Our Body Mass Index (BMI) calculator using the World Health Organisation (WHO) classification.
BMI should only be used as an indicator and in conjuction with other methods. On its own, it is potentially inaccurate to determine a persons health.
Using two quite easy to determine inputs, your weight and height, makes it a quick and cheap indicator of health used around the world.
- Male versus Female is not used by World Health Organisation BMI classification
|Below 16||Severe thinness|
|16 - below 17||Moderate thinness|
|17 - below 18.5||Mild thinness|
|18.5 - below 25||Normal range|
|25 - below 30||Overweight|
|30 - below 35||Obese class 1|
|35 - below 40||Obese class 2|
|Above 40||Obese class 3|
Adolphe Quetelet was a Belgian and amongst other talents, a statistican, who created is now called BMI during his study of society in the 1830s. Originally named the "Quetelet Index".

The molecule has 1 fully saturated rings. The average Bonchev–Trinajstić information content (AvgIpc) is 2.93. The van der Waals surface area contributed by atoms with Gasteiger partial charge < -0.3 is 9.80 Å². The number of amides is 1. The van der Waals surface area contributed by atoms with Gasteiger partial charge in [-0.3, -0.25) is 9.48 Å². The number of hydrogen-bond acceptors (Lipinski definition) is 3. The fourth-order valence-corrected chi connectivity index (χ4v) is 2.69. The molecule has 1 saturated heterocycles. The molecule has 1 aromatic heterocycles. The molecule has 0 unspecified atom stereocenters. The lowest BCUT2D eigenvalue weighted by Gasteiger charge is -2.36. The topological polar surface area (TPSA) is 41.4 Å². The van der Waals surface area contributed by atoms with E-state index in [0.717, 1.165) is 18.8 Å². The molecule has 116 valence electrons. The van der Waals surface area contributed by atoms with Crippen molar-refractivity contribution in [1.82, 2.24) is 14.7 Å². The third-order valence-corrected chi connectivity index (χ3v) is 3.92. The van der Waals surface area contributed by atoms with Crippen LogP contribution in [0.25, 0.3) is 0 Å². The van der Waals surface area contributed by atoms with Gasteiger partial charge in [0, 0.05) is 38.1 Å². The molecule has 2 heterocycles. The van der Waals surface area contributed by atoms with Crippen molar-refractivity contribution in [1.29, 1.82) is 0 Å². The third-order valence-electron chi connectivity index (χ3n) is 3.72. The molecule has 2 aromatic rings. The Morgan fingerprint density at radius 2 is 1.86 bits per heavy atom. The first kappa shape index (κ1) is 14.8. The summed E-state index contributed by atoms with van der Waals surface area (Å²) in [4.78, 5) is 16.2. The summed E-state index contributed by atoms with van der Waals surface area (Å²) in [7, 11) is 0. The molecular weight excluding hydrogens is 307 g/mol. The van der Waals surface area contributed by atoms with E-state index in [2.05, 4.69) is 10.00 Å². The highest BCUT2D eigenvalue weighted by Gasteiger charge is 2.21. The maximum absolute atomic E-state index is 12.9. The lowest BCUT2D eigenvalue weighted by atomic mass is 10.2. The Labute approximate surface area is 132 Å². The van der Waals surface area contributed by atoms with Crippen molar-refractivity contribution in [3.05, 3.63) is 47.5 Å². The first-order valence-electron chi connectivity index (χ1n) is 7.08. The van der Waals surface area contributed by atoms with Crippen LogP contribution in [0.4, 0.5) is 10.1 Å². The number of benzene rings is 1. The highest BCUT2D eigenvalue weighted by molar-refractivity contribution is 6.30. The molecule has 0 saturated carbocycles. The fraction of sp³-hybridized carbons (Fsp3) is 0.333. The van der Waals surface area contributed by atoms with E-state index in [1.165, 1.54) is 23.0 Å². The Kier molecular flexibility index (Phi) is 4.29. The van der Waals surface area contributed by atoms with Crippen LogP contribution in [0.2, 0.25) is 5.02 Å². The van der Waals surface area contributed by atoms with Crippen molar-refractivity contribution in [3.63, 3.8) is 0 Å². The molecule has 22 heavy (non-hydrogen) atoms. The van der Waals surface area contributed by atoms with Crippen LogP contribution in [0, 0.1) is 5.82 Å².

It does not consider how the body is made up, e.g. muscle versus fat. Two people could weigh the same, but have vastly different body shapes. This limitation is more applicable if you are a body builder.
Nick Trefethen (Professor of mathematics) claims the BMI calculation will show shorter people as thinner than they are, and taller people being fatter here.
The basic BMI calculation does not differentiate between sex. Females tend to have a higher fat composition than males.
Body composition is generally different across races and by adaption to climate, which can mean BMI values could be adapted.
BMI for children needs to be adapted.
BMI may be more useful as a measurement for a larger data set like a population rather than an individual.
Due to different "standards" and changes to of them, BMI can be confusing.
- Waist circumference